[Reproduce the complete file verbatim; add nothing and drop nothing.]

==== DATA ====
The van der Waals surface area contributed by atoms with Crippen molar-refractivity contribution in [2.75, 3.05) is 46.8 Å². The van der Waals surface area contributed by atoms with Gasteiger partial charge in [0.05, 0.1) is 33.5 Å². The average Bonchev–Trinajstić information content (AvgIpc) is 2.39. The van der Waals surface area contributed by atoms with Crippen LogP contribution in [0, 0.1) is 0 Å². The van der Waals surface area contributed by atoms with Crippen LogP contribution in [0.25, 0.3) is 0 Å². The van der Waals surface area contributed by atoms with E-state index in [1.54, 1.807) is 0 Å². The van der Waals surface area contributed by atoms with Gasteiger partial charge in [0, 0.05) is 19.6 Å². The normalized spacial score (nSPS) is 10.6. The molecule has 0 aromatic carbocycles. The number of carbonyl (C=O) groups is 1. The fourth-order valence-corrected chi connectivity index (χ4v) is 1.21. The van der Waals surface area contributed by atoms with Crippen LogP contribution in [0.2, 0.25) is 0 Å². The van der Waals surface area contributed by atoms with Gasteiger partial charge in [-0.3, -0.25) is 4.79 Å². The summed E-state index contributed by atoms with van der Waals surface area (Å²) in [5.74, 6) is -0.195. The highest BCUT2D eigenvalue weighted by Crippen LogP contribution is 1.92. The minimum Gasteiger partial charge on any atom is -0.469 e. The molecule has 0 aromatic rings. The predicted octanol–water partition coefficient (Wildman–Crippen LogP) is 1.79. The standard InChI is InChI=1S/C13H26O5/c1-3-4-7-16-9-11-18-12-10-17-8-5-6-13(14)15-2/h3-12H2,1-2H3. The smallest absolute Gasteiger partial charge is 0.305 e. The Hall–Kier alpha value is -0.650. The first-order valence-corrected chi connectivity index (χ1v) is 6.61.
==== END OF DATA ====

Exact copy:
The van der Waals surface area contributed by atoms with Crippen molar-refractivity contribution in [2.75, 3.05) is 46.8 Å². The van der Waals surface area contributed by atoms with Gasteiger partial charge in [0.05, 0.1) is 33.5 Å². The average Bonchev–Trinajstić information content (AvgIpc) is 2.39. The van der Waals surface area contributed by atoms with Crippen LogP contribution in [0, 0.1) is 0 Å². The van der Waals surface area contributed by atoms with Crippen LogP contribution in [0.25, 0.3) is 0 Å². The van der Waals surface area contributed by atoms with E-state index in [1.54, 1.807) is 0 Å². The van der Waals surface area contributed by atoms with Gasteiger partial charge in [0, 0.05) is 19.6 Å². The normalized spacial score (nSPS) is 10.6. The molecule has 0 aromatic carbocycles. The number of carbonyl (C=O) groups is 1. The fourth-order valence-corrected chi connectivity index (χ4v) is 1.21. The van der Waals surface area contributed by atoms with Crippen LogP contribution in [0.2, 0.25) is 0 Å². The van der Waals surface area contributed by atoms with Gasteiger partial charge in [-0.3, -0.25) is 4.79 Å². The summed E-state index contributed by atoms with van der Waals surface area (Å²) in [5.74, 6) is -0.195. The highest BCUT2D eigenvalue weighted by Crippen LogP contribution is 1.92. The minimum Gasteiger partial charge on any atom is -0.469 e. The molecule has 0 aromatic rings. The predicted octanol–water partition coefficient (Wildman–Crippen LogP) is 1.79. The standard InChI is InChI=1S/C13H26O5/c1-3-4-7-16-9-11-18-12-10-17-8-5-6-13(14)15-2/h3-12H2,1-2H3. The smallest absolute Gasteiger partial charge is 0.305 e. The Hall–Kier alpha value is -0.650. The first-order valence-corrected chi connectivity index (χ1v) is 6.61.